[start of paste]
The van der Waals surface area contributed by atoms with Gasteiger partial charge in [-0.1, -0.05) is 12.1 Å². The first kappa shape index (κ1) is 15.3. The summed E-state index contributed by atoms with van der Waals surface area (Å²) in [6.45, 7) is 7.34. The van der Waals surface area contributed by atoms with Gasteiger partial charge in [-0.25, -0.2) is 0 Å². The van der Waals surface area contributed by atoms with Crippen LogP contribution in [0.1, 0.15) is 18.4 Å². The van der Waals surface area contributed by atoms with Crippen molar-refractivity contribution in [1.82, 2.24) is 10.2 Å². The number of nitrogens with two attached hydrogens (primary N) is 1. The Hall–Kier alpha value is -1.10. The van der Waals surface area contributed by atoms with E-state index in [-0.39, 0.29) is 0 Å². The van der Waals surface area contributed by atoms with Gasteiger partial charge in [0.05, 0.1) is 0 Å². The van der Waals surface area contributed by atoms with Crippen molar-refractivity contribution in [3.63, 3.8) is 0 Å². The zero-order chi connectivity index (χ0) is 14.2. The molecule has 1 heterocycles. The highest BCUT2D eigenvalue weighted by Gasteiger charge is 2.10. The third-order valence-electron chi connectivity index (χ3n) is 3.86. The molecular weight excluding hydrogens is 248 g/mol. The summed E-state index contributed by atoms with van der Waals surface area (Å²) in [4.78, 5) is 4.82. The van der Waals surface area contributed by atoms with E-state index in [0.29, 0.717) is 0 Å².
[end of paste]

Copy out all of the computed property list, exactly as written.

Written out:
The van der Waals surface area contributed by atoms with Gasteiger partial charge in [-0.1, -0.05) is 12.1 Å². The first kappa shape index (κ1) is 15.3. The summed E-state index contributed by atoms with van der Waals surface area (Å²) in [6.45, 7) is 7.34. The van der Waals surface area contributed by atoms with Gasteiger partial charge in [-0.25, -0.2) is 0 Å². The van der Waals surface area contributed by atoms with Crippen LogP contribution in [0.1, 0.15) is 18.4 Å². The van der Waals surface area contributed by atoms with Crippen molar-refractivity contribution in [1.82, 2.24) is 10.2 Å². The number of nitrogens with two attached hydrogens (primary N) is 1. The Hall–Kier alpha value is -1.10. The van der Waals surface area contributed by atoms with E-state index in [-0.39, 0.29) is 0 Å². The van der Waals surface area contributed by atoms with Gasteiger partial charge in [0.05, 0.1) is 0 Å². The van der Waals surface area contributed by atoms with Crippen molar-refractivity contribution in [3.63, 3.8) is 0 Å². The zero-order chi connectivity index (χ0) is 14.2. The molecule has 1 heterocycles. The highest BCUT2D eigenvalue weighted by Gasteiger charge is 2.10. The third-order valence-electron chi connectivity index (χ3n) is 3.86. The molecular weight excluding hydrogens is 248 g/mol. The summed E-state index contributed by atoms with van der Waals surface area (Å²) in [4.78, 5) is 4.82. The van der Waals surface area contributed by atoms with E-state index in [0.29, 0.717) is 0 Å².